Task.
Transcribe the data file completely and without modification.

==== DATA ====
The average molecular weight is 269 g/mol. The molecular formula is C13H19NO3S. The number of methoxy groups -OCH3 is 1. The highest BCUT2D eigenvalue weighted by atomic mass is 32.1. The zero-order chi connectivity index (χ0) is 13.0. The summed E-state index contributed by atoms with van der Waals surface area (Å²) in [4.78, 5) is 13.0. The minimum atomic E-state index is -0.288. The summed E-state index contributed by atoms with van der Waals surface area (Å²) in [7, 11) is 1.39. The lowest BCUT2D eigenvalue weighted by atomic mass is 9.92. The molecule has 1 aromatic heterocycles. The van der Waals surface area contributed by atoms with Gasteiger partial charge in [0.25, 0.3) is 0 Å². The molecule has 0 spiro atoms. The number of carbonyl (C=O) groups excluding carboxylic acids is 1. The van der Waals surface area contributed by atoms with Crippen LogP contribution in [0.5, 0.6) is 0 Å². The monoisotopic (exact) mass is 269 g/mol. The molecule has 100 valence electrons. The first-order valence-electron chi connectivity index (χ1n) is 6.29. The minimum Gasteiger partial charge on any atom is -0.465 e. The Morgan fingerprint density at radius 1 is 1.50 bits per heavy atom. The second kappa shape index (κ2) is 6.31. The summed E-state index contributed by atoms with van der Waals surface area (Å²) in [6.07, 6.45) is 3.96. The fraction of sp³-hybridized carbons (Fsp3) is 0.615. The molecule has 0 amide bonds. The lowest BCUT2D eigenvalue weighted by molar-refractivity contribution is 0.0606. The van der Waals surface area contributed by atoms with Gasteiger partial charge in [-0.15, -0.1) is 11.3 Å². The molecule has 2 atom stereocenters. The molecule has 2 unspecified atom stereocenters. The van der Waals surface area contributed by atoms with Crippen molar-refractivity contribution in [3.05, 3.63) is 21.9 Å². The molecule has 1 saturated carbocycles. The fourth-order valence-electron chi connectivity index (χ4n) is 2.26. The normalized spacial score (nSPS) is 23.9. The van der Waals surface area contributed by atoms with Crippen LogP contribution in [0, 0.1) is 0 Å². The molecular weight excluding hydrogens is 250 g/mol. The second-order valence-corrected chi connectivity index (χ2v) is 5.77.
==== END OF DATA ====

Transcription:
The average molecular weight is 269 g/mol. The molecular formula is C13H19NO3S. The number of methoxy groups -OCH3 is 1. The highest BCUT2D eigenvalue weighted by atomic mass is 32.1. The zero-order chi connectivity index (χ0) is 13.0. The summed E-state index contributed by atoms with van der Waals surface area (Å²) in [4.78, 5) is 13.0. The minimum atomic E-state index is -0.288. The summed E-state index contributed by atoms with van der Waals surface area (Å²) in [7, 11) is 1.39. The lowest BCUT2D eigenvalue weighted by atomic mass is 9.92. The molecule has 1 aromatic heterocycles. The van der Waals surface area contributed by atoms with Gasteiger partial charge in [0.25, 0.3) is 0 Å². The molecule has 0 spiro atoms. The number of carbonyl (C=O) groups excluding carboxylic acids is 1. The van der Waals surface area contributed by atoms with Crippen LogP contribution in [0.5, 0.6) is 0 Å². The monoisotopic (exact) mass is 269 g/mol. The molecule has 100 valence electrons. The first-order valence-electron chi connectivity index (χ1n) is 6.29. The minimum Gasteiger partial charge on any atom is -0.465 e. The Morgan fingerprint density at radius 1 is 1.50 bits per heavy atom. The second kappa shape index (κ2) is 6.31. The summed E-state index contributed by atoms with van der Waals surface area (Å²) in [6.07, 6.45) is 3.96. The fraction of sp³-hybridized carbons (Fsp3) is 0.615. The molecule has 0 amide bonds. The lowest BCUT2D eigenvalue weighted by molar-refractivity contribution is 0.0606. The van der Waals surface area contributed by atoms with Gasteiger partial charge in [-0.15, -0.1) is 11.3 Å². The molecule has 2 atom stereocenters. The molecule has 2 unspecified atom stereocenters. The van der Waals surface area contributed by atoms with Crippen molar-refractivity contribution in [3.05, 3.63) is 21.9 Å². The molecule has 1 saturated carbocycles. The fourth-order valence-electron chi connectivity index (χ4n) is 2.26. The normalized spacial score (nSPS) is 23.9. The van der Waals surface area contributed by atoms with Crippen LogP contribution in [0, 0.1) is 0 Å². The molecular weight excluding hydrogens is 250 g/mol. The second-order valence-corrected chi connectivity index (χ2v) is 5.77.